The Spanish flu wiped out 6% of India’s entire population
—The Economist in ‘Covid19 could devastate poor countries‘
sitzfleisch (ZITS–flysh), or “chair glue,” is a German word for the ability to sit through a boring or complex task for a considerable amount of time, however long it takes
—From The Quartz, in ‘This lifehack will change your life—if you can stand it’
“There are an awful lot of Hindus, I’d guess 40%, who basically dislike Muslims and have no problem at all with this government’s approach,” says an American political scientist of Indian origin, who prefers anonymity (a subclause of the CAA allows the government to strip émigrés of their Overseas Citizen of India status).
—From The Economist, in ‘Narendra Modi’s sectarianism is eroding India’s secular democracy’
Every move is designed to cow opponents and critics into silence—within and without.
Total efficiency constrains us. We become super invested in maintaining the status quo because that is where we excel. Innovation is a threat. Change is terrifying. Being perfect at something is dangerous if it’s the only thing you can do.
—The Farnham Street Blog, in ‘Getting Ahead By Being Inefficient’
People say write about what you know. That’s bullshit. Write about what you don’t want people to know.
—Susan Sarandon’s character in an episode of Mike & Molly
Even if you write something of poor quality but do it quickly, you’re already getting somewhere. Reflecting on writing is fine sometimes, but it doesn’t actually bring you any closer to completing a work, whereas having a draft, even if it’s bad, gives you material to hone.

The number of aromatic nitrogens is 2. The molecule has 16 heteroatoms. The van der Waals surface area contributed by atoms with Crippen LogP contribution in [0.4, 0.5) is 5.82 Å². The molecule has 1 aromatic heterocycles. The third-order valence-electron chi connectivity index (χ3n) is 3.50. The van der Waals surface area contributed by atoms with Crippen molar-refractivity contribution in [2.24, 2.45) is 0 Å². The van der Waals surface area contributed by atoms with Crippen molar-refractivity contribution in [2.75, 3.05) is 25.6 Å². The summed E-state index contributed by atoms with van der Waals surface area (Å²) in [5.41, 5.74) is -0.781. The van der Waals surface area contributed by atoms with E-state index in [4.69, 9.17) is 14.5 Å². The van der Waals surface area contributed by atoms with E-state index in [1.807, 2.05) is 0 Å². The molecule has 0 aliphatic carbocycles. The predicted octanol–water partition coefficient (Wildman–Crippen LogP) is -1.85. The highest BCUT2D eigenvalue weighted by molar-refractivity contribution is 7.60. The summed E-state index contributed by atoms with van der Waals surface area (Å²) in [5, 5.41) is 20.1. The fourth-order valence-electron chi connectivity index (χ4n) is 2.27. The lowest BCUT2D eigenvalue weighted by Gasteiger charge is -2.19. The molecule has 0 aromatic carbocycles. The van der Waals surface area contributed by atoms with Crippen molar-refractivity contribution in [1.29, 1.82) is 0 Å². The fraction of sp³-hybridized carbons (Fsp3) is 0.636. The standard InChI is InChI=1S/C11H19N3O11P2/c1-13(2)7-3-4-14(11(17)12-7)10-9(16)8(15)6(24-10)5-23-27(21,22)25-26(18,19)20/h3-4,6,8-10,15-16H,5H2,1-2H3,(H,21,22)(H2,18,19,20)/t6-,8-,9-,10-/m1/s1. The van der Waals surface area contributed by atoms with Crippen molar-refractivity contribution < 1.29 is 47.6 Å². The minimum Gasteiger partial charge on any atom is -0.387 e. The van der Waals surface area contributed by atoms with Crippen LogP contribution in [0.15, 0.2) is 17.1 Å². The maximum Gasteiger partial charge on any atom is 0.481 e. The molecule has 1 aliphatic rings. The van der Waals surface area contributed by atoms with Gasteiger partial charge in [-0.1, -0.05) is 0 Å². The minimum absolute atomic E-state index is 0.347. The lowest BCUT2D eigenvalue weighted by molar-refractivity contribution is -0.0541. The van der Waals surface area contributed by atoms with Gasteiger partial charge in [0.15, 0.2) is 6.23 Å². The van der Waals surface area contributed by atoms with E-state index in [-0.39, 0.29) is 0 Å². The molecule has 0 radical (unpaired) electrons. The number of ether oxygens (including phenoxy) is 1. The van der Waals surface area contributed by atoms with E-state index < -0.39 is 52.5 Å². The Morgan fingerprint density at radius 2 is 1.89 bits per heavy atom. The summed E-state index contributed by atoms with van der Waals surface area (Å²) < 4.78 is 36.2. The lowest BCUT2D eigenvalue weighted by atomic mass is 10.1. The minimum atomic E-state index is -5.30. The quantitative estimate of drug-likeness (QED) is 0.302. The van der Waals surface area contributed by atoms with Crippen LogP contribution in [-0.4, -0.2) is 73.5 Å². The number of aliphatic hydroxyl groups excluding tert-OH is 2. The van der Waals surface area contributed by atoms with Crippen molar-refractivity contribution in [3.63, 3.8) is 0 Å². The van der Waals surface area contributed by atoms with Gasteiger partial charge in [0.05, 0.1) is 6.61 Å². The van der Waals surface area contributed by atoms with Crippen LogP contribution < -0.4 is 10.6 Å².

Jacques Delors, a former head of the European Commission who championed closer integration, rightly pointed out that “nobody can fall in love with the single market”. There is nothing flashy about reworking bankruptcy rules or tax regimes.
—The Economist in ‘A singular opportunity’
This is very relevant in the times of Trump, BoJo and social media memes. Michael Lewis’ book, The Fifth Risk, touches on this in the US context. But like Jacques points out, it’s unglamorous work and his writing can only make it so much more interesting.
“The bad will be there no matter what, while the good requires major efforts,” says Vladimir Kattsov, director of Russia’s Voeikov Geophysical Observatory.
—The Economist in ‘Why Russia is ambivalent about climate change’
He’s talking about the potential benefits of climate change to Russia—opening of Arctic route and availability of Tundra lands for farming—versus the threats—more frequent droughts, floods and crop failures in current farmed areas.
When the British empire was expanding, a saying went, “trade followed the flag”.
—The Economist in ‘Masters of Business in Asia’
He says that Sami saw a boy walking on his own in the road. Vega and the others called out and asked him if he wanted to play, but he didn’t understand. So Sami rolled a ball over to him, and then he kicked it…
—From “Britt-Marie Was Here” by Fredrik Backman